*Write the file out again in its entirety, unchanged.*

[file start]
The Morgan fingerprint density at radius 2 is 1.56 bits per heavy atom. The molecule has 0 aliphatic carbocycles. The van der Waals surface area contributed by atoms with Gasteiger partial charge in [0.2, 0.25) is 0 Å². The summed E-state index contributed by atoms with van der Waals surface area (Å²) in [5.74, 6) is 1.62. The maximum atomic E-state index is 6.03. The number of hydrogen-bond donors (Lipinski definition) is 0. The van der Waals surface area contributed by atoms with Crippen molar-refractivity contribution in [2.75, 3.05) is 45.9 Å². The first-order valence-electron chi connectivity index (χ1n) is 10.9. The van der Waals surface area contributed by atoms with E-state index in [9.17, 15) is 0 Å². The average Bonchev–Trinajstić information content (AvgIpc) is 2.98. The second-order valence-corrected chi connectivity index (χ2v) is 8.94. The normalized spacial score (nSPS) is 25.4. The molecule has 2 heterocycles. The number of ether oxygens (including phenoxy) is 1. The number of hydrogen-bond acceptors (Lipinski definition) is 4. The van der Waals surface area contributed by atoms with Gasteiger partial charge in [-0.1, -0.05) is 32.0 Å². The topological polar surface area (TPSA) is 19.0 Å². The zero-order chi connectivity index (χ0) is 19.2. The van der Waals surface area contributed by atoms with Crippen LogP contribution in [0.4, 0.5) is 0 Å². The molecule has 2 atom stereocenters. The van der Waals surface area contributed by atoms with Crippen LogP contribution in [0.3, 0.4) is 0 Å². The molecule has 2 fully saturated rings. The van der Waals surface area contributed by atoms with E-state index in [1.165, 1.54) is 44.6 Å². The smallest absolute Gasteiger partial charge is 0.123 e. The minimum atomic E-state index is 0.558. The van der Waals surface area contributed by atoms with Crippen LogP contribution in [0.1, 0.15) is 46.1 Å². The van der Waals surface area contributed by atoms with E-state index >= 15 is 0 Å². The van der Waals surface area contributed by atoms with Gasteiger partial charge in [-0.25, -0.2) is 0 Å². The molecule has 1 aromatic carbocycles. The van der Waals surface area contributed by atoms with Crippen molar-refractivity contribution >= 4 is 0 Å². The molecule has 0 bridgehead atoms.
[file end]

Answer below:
The Morgan fingerprint density at radius 2 is 1.56 bits per heavy atom. The molecule has 0 aliphatic carbocycles. The van der Waals surface area contributed by atoms with Gasteiger partial charge in [0.2, 0.25) is 0 Å². The summed E-state index contributed by atoms with van der Waals surface area (Å²) in [5.74, 6) is 1.62. The maximum atomic E-state index is 6.03. The number of hydrogen-bond donors (Lipinski definition) is 0. The van der Waals surface area contributed by atoms with Crippen molar-refractivity contribution in [2.75, 3.05) is 45.9 Å². The first-order valence-electron chi connectivity index (χ1n) is 10.9. The van der Waals surface area contributed by atoms with E-state index in [9.17, 15) is 0 Å². The average Bonchev–Trinajstić information content (AvgIpc) is 2.98. The second-order valence-corrected chi connectivity index (χ2v) is 8.94. The normalized spacial score (nSPS) is 25.4. The molecule has 2 heterocycles. The number of ether oxygens (including phenoxy) is 1. The number of hydrogen-bond acceptors (Lipinski definition) is 4. The van der Waals surface area contributed by atoms with Gasteiger partial charge in [-0.1, -0.05) is 32.0 Å². The topological polar surface area (TPSA) is 19.0 Å². The zero-order chi connectivity index (χ0) is 19.2. The van der Waals surface area contributed by atoms with Crippen LogP contribution in [0.4, 0.5) is 0 Å². The molecule has 2 atom stereocenters. The van der Waals surface area contributed by atoms with Crippen LogP contribution in [0.3, 0.4) is 0 Å². The molecule has 2 fully saturated rings. The van der Waals surface area contributed by atoms with E-state index in [1.165, 1.54) is 44.6 Å². The smallest absolute Gasteiger partial charge is 0.123 e. The minimum atomic E-state index is 0.558. The van der Waals surface area contributed by atoms with Crippen LogP contribution in [0.1, 0.15) is 46.1 Å². The van der Waals surface area contributed by atoms with E-state index >= 15 is 0 Å². The van der Waals surface area contributed by atoms with Gasteiger partial charge in [-0.25, -0.2) is 0 Å². The molecule has 1 aromatic carbocycles. The van der Waals surface area contributed by atoms with Crippen molar-refractivity contribution >= 4 is 0 Å². The molecule has 0 bridgehead atoms.